His prose is luminous, drawing in the reader ... Pears' fiction has been likened to Thomas Hardy's, and the comparison is apposite. As a coming-of-age novel, it is wise and insightful ... And as a portrayal of rural Edwardian England, it is powerful, vivid and humane -- Hannah Beckerman - Observer

A classic ... Leo and Lottie step out into the world, and twentieth century rushes up to greet them ... Knotty and nuanced - Times Literary Supplement

Loud with brilliantly captured voices and vividly drawn characters ... A lyrical journey worth undertaking - Daily Mail

Clear-sighted storytellers in the tradition of Rosalind Belben and Flora Thompson (and H. E. Bates, when he was writing about poachers rather than Larkins) know that real life in the country is bursting with politics, mystery, sex and death, and all you need to do is describe it beautifully and carefully. Only a few authors are talented or brave enough to do that, and Pears, in his maturity, is one of them ... As a testament to a forgotten generation of countrymen it is unsurpassed and it goes very nicely indeed with a dark night, rain on the windowpane and a cosy armchair -- Melissa Katsoulis - The Times

His lyrical but unsentimental portrait of a long-lost rural world, and the characters who are shaped by it, is affecting -- Nick Rennison - Sunday Times

Pears's sumptuous but scrupulous descriptions of the countryside are as evocative as Robert Macfarlane's nature writing and as delicious to savour ... The final part of this moving, absorbing odyssey cannot arrive quickly enough - Metro

A triumph ... creates clear-eyed portraits of a lost way of life, and of a people whose traditions were disregarded throughout most of the 20th century ... Country life used to be populated by these eccentric gypsies, pagans and mystics. The Wanderers invites them into our imaginations once again - Glasgow Sunday Herald

The pleasure of it lies in taking in the language and the setting - the West country, in 1911 and 1912 - and in reading it like a long poem, with each chapter a stanza -- Jane Smiley - Guardian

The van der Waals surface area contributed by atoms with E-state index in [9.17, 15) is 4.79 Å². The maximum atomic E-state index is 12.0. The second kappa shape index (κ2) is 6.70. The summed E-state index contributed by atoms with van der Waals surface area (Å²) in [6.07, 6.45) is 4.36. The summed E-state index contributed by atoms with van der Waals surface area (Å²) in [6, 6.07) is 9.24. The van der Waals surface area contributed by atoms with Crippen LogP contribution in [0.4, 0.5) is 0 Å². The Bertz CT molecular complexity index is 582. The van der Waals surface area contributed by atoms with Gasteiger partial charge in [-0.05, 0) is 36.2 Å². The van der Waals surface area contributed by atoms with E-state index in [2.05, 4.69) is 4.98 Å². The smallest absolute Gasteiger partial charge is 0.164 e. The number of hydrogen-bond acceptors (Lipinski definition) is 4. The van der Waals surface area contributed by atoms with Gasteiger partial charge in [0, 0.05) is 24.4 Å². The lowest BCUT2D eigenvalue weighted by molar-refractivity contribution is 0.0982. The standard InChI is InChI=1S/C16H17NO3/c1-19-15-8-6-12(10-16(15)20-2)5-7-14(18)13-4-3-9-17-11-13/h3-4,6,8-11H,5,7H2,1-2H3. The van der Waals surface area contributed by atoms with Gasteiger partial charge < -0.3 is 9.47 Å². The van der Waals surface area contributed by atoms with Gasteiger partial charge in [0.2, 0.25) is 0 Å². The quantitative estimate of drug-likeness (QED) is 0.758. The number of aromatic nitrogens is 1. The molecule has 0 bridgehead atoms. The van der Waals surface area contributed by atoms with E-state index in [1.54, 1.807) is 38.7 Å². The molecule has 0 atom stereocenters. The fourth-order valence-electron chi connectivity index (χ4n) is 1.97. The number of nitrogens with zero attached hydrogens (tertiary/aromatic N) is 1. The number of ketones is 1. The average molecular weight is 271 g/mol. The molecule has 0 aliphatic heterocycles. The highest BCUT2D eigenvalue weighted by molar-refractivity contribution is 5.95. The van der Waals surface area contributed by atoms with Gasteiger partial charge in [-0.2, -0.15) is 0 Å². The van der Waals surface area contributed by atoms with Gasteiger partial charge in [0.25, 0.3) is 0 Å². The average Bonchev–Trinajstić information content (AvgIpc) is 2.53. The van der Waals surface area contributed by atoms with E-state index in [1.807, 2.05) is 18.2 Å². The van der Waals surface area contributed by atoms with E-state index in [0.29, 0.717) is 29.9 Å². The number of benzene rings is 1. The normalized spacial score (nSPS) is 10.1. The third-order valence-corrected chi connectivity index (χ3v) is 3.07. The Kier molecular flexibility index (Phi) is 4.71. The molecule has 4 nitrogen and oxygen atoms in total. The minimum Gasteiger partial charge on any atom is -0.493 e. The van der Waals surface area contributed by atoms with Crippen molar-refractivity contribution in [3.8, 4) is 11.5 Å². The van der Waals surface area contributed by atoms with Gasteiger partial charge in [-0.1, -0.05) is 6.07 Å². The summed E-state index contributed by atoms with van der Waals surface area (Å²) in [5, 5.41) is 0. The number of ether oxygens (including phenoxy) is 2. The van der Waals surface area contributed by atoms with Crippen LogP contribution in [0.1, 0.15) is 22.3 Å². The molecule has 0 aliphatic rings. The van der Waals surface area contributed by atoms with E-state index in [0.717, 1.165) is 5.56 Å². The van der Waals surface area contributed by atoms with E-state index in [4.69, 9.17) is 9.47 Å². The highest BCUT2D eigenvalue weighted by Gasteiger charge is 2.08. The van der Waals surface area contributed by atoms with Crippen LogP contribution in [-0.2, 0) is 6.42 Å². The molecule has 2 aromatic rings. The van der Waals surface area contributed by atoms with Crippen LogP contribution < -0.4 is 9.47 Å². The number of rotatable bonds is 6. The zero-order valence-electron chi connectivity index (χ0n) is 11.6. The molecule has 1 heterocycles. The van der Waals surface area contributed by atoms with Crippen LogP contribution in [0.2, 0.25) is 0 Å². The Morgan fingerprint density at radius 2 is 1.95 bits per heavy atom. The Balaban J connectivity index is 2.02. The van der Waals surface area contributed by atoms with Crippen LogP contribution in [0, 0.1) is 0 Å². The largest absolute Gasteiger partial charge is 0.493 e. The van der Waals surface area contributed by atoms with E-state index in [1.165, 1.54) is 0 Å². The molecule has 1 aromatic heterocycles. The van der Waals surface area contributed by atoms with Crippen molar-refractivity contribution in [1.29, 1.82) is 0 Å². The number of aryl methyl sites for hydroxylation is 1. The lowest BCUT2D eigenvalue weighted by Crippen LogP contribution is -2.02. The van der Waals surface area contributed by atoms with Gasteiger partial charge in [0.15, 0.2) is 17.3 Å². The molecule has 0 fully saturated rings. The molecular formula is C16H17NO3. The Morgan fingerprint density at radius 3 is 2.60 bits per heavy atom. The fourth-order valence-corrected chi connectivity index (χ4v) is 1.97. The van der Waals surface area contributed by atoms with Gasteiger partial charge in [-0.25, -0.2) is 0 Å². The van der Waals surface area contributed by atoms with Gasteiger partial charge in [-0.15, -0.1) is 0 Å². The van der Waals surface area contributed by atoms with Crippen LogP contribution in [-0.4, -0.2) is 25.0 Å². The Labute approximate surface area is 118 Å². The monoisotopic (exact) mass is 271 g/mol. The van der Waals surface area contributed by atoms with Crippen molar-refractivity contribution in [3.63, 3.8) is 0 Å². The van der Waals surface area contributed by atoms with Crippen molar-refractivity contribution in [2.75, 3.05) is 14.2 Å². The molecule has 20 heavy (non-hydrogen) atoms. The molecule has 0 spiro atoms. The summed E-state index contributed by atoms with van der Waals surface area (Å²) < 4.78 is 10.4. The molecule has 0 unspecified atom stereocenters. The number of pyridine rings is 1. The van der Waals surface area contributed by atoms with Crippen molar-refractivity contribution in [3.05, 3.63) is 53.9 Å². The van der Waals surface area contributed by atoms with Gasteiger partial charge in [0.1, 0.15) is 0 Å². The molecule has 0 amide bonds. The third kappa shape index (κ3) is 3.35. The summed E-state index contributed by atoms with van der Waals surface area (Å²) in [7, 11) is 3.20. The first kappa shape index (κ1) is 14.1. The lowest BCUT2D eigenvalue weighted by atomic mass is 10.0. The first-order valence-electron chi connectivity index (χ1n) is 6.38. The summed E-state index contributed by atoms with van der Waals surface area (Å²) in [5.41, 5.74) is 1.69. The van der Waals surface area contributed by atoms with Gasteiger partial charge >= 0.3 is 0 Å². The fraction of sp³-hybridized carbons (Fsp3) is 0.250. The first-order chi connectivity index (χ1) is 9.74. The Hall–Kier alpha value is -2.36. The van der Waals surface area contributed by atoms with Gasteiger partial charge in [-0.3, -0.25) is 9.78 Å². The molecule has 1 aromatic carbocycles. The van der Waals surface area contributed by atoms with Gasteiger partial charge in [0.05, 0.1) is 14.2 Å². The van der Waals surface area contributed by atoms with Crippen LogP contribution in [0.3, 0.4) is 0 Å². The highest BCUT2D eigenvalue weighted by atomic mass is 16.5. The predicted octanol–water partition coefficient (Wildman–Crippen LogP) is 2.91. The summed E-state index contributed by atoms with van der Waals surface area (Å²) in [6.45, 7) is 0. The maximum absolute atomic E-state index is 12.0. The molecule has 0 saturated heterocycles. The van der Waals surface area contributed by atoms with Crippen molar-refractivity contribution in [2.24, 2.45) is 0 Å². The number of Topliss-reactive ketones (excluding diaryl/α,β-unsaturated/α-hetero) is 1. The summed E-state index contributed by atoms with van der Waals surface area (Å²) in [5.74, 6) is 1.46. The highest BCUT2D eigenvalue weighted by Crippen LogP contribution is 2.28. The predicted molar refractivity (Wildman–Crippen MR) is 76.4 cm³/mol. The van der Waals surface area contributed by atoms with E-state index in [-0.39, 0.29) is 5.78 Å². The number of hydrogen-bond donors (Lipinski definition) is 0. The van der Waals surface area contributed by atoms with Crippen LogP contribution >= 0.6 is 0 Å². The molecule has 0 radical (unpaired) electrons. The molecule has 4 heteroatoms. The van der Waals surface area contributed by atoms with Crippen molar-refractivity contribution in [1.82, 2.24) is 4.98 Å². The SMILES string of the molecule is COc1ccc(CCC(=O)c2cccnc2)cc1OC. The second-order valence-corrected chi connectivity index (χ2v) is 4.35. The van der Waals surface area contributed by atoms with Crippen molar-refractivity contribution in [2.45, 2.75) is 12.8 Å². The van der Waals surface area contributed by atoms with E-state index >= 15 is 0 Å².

This book needs to be read with quiet attention to reap its rich rewards - Daily Mail

An assured, slow-burn, lyrical book, a rewarding read in our troubled times - Herald

With hypnotic lyricism, Pears describes this bucolic Devon world and the people who inhabit it, all of them secure in the knowledge of their place in the grand scheme of things ... [A] paean to the pastoral - Mail on Sunday

Neatlycrafted, and compelling - Spectator

A mesmerising book ... An evocation of the pre-First World War countryside, sparely written and imagined with exceptional fidelity ... A tale beautifully told - Country Life

Magically immediate - Times Literary Supplement

An exhilarating vision, a bittersweet elegy for the innocent certainties of an agrarian world before the industrialised horrors of the 20th century come crashing down - Irish Times

A distinctly compelling pastoral bildungsroman that leaves the reader eager for the next installment -- Lucy Scholes - BBC Countryfile

Other editions of this book

ISBN: 9781526604392
Publication date: 13/06/2019
Format: Paperback

ISBN: 9781526601025
Publication date: 24/01/2019
Format: Hardback

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About Tim Pears

Born in 1956, Tim Pears grew up in Devon, left school at sixteen and had countless menial jobs before studying at the National Film and Television School. He is the author of six previous novels, including In the Place of Fallen Leaves, which won the Hawthornden Prize and the Ruth Hadden Memorial Award, In a Land of Plenty, which was made into a ten part drama series for the BBC, and, most recently, Landed. He has been Writer in Residence at Cheltenham Festival of Literature, and Royal Literary Fund Fellow at Oxford Brookes University, and has taught creative writing at Ruskin ...